Anatomy of Attacks

Steps in Web Application Attacks (Microsoft)

  • Survey and Assess: The first step an attacker usually takes is to survey the potential target to identify and assess its characteristics. The attacker uses the information gathered in the survey and assess phase to plan an initial attack. For example, an attacker can detect a cross-site scripting (XSS) vulnerability by testing to see if any controls in a Web page echo back output.
    • Demo (check if returned page runs JavaScript by entering: "<script>"http://...")</script>")
  • Exploit and Penetrate: The next step is to exploit and penetrate. For an attacker, the easiest way into an application is through the same entrance that legitimate users use, for example, through the application's logon page or a page that does not require authentication.
  • Escalate Privileges: After attackers are able to get in, they manage to escalate the privileges. They specifically look for administration privileges provided by accounts that are members of the Administrators group. They also seek out the high level of privileges offered by the local system account.
  • Maintain Access: Having gained access to a system, the attackers then take steps to make future access easier and to cover up their evil tracks. Common approaches for making future access easier include planting back-door programs or using an existing account that lacks strong protection.
  • Deny Service: Attackers who cannot gain access often mount a denial of service attack to prevent others from using the application. For other attackers, the denial of service option is their goal from the outset.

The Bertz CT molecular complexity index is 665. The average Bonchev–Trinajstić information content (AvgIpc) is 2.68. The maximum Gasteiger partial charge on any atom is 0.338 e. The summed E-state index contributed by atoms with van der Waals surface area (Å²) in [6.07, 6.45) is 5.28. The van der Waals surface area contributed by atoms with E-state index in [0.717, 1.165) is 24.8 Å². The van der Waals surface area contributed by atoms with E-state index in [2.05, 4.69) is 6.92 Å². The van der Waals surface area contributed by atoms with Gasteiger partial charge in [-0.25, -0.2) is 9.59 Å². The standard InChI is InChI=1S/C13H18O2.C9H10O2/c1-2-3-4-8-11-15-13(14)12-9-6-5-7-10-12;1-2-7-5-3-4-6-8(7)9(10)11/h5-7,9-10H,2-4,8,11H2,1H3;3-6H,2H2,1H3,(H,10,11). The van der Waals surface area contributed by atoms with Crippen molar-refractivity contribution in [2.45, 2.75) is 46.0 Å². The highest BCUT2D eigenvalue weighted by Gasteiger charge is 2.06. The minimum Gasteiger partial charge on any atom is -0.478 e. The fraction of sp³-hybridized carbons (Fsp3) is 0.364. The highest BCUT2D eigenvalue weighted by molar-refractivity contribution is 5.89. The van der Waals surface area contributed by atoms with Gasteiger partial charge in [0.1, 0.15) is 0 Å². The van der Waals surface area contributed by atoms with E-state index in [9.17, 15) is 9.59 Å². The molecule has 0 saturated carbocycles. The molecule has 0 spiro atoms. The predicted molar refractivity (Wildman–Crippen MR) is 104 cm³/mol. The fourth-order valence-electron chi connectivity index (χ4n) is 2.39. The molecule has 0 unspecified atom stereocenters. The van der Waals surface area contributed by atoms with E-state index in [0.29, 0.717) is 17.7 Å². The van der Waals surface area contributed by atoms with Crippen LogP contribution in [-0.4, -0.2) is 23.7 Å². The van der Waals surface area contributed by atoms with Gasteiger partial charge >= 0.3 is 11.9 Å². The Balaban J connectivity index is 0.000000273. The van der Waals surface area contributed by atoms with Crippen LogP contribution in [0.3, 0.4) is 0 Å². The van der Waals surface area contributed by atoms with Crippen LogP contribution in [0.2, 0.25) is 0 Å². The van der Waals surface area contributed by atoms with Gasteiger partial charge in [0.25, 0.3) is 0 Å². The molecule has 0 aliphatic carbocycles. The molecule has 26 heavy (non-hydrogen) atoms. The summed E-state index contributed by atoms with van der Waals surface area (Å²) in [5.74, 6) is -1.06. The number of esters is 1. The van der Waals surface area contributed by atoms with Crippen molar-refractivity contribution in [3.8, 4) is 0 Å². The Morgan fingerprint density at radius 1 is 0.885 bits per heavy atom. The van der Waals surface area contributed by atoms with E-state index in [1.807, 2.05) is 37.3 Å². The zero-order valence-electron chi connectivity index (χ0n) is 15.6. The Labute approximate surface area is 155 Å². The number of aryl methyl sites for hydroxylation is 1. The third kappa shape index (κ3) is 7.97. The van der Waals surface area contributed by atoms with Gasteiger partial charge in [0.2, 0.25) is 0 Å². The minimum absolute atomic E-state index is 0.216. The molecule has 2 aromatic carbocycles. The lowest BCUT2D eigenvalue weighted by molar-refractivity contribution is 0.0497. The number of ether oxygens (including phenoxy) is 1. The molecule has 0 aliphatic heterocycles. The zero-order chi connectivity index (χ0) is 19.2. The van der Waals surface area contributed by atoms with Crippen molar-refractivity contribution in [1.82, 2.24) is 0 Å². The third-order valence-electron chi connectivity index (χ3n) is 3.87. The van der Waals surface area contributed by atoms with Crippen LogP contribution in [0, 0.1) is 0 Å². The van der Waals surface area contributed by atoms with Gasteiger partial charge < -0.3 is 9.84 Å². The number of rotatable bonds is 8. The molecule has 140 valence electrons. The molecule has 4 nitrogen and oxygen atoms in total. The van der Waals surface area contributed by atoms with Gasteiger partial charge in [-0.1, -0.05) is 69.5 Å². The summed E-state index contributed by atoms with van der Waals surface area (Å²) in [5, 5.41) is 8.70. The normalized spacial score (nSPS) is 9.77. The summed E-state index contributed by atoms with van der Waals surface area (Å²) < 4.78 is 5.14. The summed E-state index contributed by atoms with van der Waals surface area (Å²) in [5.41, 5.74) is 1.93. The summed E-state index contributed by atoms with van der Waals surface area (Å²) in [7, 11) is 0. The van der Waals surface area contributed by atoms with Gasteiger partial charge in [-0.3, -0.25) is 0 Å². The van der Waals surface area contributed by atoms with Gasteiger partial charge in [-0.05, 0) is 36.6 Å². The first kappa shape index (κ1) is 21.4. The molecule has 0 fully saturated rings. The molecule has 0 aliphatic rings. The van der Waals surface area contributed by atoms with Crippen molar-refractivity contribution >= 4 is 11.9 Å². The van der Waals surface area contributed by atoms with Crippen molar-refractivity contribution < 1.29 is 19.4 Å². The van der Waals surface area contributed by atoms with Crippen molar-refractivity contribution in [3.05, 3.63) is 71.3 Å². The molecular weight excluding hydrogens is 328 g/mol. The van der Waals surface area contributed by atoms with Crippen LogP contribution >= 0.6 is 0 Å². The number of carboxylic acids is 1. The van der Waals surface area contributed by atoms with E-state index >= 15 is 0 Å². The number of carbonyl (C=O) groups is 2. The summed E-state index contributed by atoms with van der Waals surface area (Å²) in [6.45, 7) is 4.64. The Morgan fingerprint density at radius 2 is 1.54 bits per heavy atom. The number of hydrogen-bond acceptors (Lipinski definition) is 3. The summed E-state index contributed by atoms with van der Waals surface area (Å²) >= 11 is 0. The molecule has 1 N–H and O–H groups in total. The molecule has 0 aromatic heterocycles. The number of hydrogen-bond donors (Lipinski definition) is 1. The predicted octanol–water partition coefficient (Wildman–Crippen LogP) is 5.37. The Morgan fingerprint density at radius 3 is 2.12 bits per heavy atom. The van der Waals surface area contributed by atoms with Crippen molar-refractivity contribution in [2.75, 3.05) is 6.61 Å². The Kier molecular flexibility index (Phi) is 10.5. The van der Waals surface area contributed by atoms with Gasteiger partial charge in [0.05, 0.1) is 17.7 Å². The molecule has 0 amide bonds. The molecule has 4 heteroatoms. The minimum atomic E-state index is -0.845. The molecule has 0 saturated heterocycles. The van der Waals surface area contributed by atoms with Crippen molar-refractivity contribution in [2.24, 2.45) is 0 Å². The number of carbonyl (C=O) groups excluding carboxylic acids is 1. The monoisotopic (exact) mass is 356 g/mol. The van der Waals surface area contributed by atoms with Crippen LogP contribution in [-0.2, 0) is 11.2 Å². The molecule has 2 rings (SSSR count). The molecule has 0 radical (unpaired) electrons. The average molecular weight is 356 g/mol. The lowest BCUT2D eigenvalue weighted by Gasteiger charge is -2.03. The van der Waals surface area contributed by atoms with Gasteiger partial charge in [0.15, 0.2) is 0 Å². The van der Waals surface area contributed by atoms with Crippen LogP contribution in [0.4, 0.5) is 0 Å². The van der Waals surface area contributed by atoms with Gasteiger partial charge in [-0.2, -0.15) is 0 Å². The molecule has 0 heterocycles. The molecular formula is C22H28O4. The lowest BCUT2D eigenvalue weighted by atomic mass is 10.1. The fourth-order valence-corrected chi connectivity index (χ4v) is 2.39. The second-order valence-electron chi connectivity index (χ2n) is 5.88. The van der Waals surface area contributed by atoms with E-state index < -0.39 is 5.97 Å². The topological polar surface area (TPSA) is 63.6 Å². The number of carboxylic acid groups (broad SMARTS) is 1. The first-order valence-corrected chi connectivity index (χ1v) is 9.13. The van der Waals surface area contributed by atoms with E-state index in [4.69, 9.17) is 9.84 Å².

Steps in Web Application Attacks

(source: Improving Web Application Security)

Steps in Web Application Attacks (Security Innovation)

  • Data Gathering: The hacker attempts to learn as much information about the target machine and target's organization as possible. 
  • Exploitation  Based on vulnerabilities found in the Data Gathering phase, the hacker tries to find the most powerful vulnerability with the least amount of difficulty and the least possibility of being traced or discovered.
  • Elevate Privileges: The hacker tries to elevate his privileges to administrator or root  to install a rootkit, cover tracks, and gather more sensitive information. 
  • Cover Tracks and Install Tools: Many tools may be utilized to aid the hacker in covering their tracks including destroying logs, installing backdoors, key loggers, and other rogue applications.
  • Gather Sensitive Information: Once each of these steps has been completed the hacker can finally reap the fruits of his efforts. 
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